Security

Tired of waiting in the BBM for iOS line? Turns out there's a proxy-based skip for that!

After a failed attempt last month at rolling out BlackBerry Messenger (BBM) for iOS and Android, BlackBerry is giving the rollout another try. However, anybody who did not sign up previously is stuck waiting for their turn as BlackBerry slowly rolls out BBM to new users... unless you know how to skip the line.

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Researcher continues exploring iCloud security, some media outlets continue to overreact

Russian security researcher Vladimir Katalov gave a talk last week at Hack in the Box security conference detailing his findings on Apple's iCloud protocols. Katalov's research highlights several shortcomings in iCloud's security model, including the fact that iCloud data is not protected by the two-step verification system Apple rolled out earlier this year.

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Is iMessage secure? The good, the bad, and the complicated

Last week, researchers from QuarksLab gave a presentation at HITBSecConf2013 on the security of iMessage. The researchers sought to investigate claims made by Apple that nobody but the sender and receiver could read iMessage data thanks to their use of end-to-end encryption. While the researchers discovered that they were able to intercept and decrypt iMessages, Apple was quick to respond insisting iMessages infrastructure is not set up for that type of interception. So which is it? Is iMessage secure or not?

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Apple says theoretical exploits be damned, they can't read your iMessages

Earlier this week security researchers presented their paper highlighting how a man-in-the-middle attack could let Apple, or an agency compelling Apple, read our iMessage despite the end-to-end encryption. Not so says Apple spokesperson Trudy Muller. AllThingsD:

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Android is 'more secure than the iPhone' claims - wait for it - Google's chairman

Eric Schmidt, former Apple board member, former CEO of Google, and one of the all-around wackiest public speakers in modern technology has reportedly once again taken stage to flabbergast and confuse proponents of logic, reason, and truthiness everywhere. John Fontana, ZDNet:

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5 ways to increase security and privacy of your iPhone or iPad

With iOS 7 - see our complete iOS 7 review - Apple has made the iPhone, iPod touch, and iPad more convenient than ever, but also more secure. How is that possible? Well, in most cases you - the owner of the device - have to choose which one is more important to you - the owner of the device. You can set things up so that every major setting and notification is available at the glance of an eye, the swipe of a finger, or the sound of a voice. Or you can make it so that every bit on the box is locked away behind a strong password. There's no "security flaw" that can be taken advantage of, only tools that you can choose to use, or not, to provide the right balance on your device. Now, adding security does require more time and effort than going without, but nowhere nearly as much time and effort as it takes to recover after your stuff is spied, stolen, or otherwise violated. So, weigh the options and make your choice in the eternal battle between security and convenience. Here's what you need know!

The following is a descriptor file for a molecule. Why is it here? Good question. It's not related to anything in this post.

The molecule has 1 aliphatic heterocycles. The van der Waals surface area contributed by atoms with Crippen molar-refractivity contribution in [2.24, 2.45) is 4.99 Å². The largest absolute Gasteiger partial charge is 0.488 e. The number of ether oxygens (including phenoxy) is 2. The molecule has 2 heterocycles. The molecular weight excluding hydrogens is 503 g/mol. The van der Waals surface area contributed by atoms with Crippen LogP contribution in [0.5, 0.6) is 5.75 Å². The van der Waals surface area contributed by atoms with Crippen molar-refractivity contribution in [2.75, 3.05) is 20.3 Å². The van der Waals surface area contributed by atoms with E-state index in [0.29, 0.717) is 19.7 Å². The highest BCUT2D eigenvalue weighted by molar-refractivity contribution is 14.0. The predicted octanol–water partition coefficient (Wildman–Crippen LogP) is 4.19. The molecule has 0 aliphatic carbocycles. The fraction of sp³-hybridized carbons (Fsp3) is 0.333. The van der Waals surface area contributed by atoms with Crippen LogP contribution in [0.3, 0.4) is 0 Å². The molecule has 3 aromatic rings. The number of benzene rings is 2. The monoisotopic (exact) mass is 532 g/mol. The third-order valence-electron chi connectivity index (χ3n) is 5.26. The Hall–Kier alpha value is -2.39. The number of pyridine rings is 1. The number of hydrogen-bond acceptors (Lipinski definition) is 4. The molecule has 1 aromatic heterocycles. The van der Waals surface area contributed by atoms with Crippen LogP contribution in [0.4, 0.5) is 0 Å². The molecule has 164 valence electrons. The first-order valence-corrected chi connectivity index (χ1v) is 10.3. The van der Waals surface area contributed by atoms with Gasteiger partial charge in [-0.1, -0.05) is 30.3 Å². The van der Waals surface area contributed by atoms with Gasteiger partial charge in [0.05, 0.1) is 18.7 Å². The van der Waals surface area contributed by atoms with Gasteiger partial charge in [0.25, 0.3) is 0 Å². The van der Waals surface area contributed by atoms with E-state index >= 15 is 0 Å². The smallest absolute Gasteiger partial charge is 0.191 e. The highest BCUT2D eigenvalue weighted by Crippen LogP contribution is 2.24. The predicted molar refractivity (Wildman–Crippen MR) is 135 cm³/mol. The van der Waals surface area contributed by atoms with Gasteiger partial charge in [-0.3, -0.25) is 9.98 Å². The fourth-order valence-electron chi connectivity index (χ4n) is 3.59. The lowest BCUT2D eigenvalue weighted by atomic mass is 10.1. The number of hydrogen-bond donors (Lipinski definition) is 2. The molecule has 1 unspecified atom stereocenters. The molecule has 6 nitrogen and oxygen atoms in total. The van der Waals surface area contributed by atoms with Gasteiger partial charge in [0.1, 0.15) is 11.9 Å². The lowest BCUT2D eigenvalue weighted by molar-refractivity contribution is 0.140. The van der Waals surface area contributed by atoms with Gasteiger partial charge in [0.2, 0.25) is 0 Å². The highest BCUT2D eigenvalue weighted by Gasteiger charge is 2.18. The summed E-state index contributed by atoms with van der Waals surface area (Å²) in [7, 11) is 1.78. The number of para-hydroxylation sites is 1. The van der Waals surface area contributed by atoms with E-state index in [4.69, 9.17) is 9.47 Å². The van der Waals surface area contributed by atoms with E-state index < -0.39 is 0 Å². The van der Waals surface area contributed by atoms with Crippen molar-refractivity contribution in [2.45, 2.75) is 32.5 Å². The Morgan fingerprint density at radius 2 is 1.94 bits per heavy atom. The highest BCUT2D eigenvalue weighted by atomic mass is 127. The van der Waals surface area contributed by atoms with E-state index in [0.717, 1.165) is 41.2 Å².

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iOS 7 Security: The good, the bad, and the controversy

As with nearly all software updates from Apple, iOS 7 brought with it a large number of security updates for users. Ranging from entirely new features all the way down to minor tweaks and enhancements, there's a lot to discuss when it comes to iOS 7 security. iMore's editor-in-chief Rene Ritchie briefly touched on most of the changes in his iOS 7 review, but I thought it would be fun to take a closer look.

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Adobe confirms huge security breach, source code, user accounts affected

Adobe Systems on Thursday announced via its blog that hackers have infiltrated the company's systems and have accessed both Adobe application source code and customer records. The breach affects 2.9 million user accounts and includes encrypted credit card information, according to Adobe Chief Security Officer Brad Arkin.

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Another lockscreen bug found in iOS 7 but here's how you can avoid it

Over the course of the existence of iOS there has been several lockscreen bugs found and ultimately fixed by Apple. With the release of iOS 7 even though there was a ton of security improvements, yet another has been found as reported by Forbes

This one is essentially the same as several others found in the past wherein a not so nice individual can gain access to your devices photos app, email, social networks and more through the Control Centre.

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Apple details security fixes in iOS 7. And there's a ton of them!

Apple has distributed a list of security fixes in the just-released iOS 7 software update. And it's as long and encompassing as you'd imagine any major platform update would be. I haven't seen them online yet, so I'm reproducing it here for anyone who's urgently interested. When/if Apple posts it to their knowledge base, we'll update and link out.

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